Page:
Khangchendzonga Biosphere Reserve

The Khangchendzonga Biosphere Reserve (KBR) (which includes Kangchenjunga National Park in Sikkim), has an area of 1,784 km2, plus an additional area of 825.92 km2 in the buffer zone. The Reserve is representative of the Eastern Himalayan region containing unique habitats and ecosystems, dense forests, a rich array of flora and fauna, and high mountain ranges including the massive Khangchendzonga (or Kangchenjunga), the third highest peak in the world. With the total area of 2609.92 sq. km, the Reserve is spread across the south, west and north districts of Sikkim state in India. At its western extremity, the Reserve’s boundary runs along the Singhalila Range, which marks the border with Nepal. It is the main catchment area for two important rivers, the Teesta and Rangit. The Khangchendzonga Biosphere Reserve was established to safeguard the diversity and integrity of biotic communities of plants and animals within the natural ecosystem, and the genetic diversity of species. It is also managed for research, education, and training. The Reserve occupies 36.92% of the total land area of Sikkim.

General Information:

Landscape: Kangchenjunga Protected Area Type: Biosphere Reserve
Established Year: 2000 Area: 2620 sq. km.

Geographical Features:

Country: India
District(s): North Sikkim
Latitude:
Min: 27.38488183098 Max: 27.91793220552
Longitude:
Min: 88.04136545132 Max: 88.65664435797
Altitude:
From: 1300 meter To: 8598 meter
Average rainfall (m): N/A
Climate: Climate varies in different parts of the Biosphere Reserve depending on the altitude and aspect. The spring and autumn is pleasant and humidity range from 70% in December to 92% in July

Biodiversity Features:

Province: Himalayan Highlands
Biomes: Mixed mountain systems
Vegetation: Forest types include Alpine meadow, Scarcely vegetated rocks, Alpine scrublands, Sub-alpine Rhododendron forest, Fir-Hemlock-Oak Forest, Oak forest, Moist Temperate forest, Broadleaved Evergreen forest and Temperate grassland. Tempertae broadleaved forests dominated by Quercus lineata, Q. lamellosa, Q. pachyphylla, Schima wallichii, Castanopsis spp., Acer campbellii, Engalhardtia spicata, Juglans regia, Michelia cathcartii, Magnolia campbelli, Cinnamomum obtusifolium etc. Mixed coniferous forests occur at higher altitudes with fir, birch, maple and willow upto 3660m. Patches of eastern Himalayan larch, spruce and junipers occur at 2740m. There is a belt of juniper with Rhododendron spp. associates from 3660-4270m. Above this are alpine scrub and meadows. Approximately 2500 flowering plants. In the alpine scrub and grasses, common shrub and herbs are Meconopsis spp., Primula spp., dwarf Rhododendron, Rheum spp., prostrating Junipers, Iris gentiana, Anemone, Delphinium, etc. Many medicinal herbs like Aconitum spp., Pichoriza kurrooa, Orchis latifolia, Nardostachys grandflora, Rheum emodi, Panax pseudoginseng etc.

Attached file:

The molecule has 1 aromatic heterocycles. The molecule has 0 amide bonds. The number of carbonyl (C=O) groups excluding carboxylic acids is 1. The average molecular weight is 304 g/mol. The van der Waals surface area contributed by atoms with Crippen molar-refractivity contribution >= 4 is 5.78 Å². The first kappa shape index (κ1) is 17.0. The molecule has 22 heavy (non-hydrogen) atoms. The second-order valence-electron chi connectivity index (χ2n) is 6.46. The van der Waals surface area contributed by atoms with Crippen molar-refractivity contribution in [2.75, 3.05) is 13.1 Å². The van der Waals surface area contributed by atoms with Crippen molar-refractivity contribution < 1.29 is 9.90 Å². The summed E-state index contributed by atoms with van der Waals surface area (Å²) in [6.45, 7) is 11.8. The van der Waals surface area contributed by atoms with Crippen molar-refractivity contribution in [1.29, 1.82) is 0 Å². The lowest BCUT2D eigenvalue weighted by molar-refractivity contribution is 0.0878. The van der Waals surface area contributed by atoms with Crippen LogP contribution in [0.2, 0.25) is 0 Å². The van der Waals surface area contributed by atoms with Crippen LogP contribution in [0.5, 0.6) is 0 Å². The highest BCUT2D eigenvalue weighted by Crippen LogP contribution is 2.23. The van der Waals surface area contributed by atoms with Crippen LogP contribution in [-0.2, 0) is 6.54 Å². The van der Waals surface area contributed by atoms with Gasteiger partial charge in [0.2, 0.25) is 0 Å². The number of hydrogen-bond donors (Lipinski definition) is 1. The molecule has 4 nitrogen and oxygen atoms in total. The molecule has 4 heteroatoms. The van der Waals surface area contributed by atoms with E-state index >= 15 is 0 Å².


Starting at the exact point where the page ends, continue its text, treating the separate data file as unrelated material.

Socioeconomic Features:

Community Structure: The expansion of the area includes settlements at Bakhim and Tshoka within the conservation area. Many settlements such as those at Yuksam, Sakyong, Chungthang, Menshithang, Lachen and Monguthang surrounding the park depends on the natural resources for subsistence. The Reserve is surrounded by rural villages. The population consists of Lepchas (early settlers), Bhotiyas and Nepalese. Nepalese are represented by Brahmin, Chettri, Newar, Tamang, Gurung, Rai, Sherpa, Limbu, Mangar, Bhujel, Kami, Damai, and Sharki. All households, the average family size of which is 5-6 persons per household, directly or indirectly depend upon agriculture for their livelihood. Communties living in Bakhim and Tshoka villages inside the park area are Tibetans and those in Monguthang are also of Tibetan origins.
EthnicGroup:
Natural Heritage:
Cultural Significance:
Livelihood strategies: Traditional farming, pastoralism and tourism are the three major options for livelihood. The region has a strong agroforestry base with many traditional farming practices. The economy is therefore mostly a mixed economy of agriculture, horticulture and animal husbandry


Conservation Management:

IUCN Category:
Management Authority: State Forest department and Tourism department
Park Head Quarter: Gangtok, Sikkim
Conservation History: Kangchenjunga Biosphere Reserve was originally in the reserve forest status prior to its notification as a National Park and the local people had no land tenurial rights. In 1996 the area of this national park in Sikkim was expanded to 1784 sq km. The state and central governments then included more areas in this conservation area and given it a designation of biosphere reserve
Conservation Challenges: Increased pressure on high altitude pastureland, impact of tourism; overextraction of medicinal herbs
Conservation Efforts: Local community at Yuksam formed a Kanchenjunga Conservation Committee who are active at the community based activities for conservation
Transboundary Features: Migratory pastoralism, cross border toursim, protected areas management compatibilities across the border, protection and rehabilitation after transboundary natural clalamities, experience sharing and capacity building
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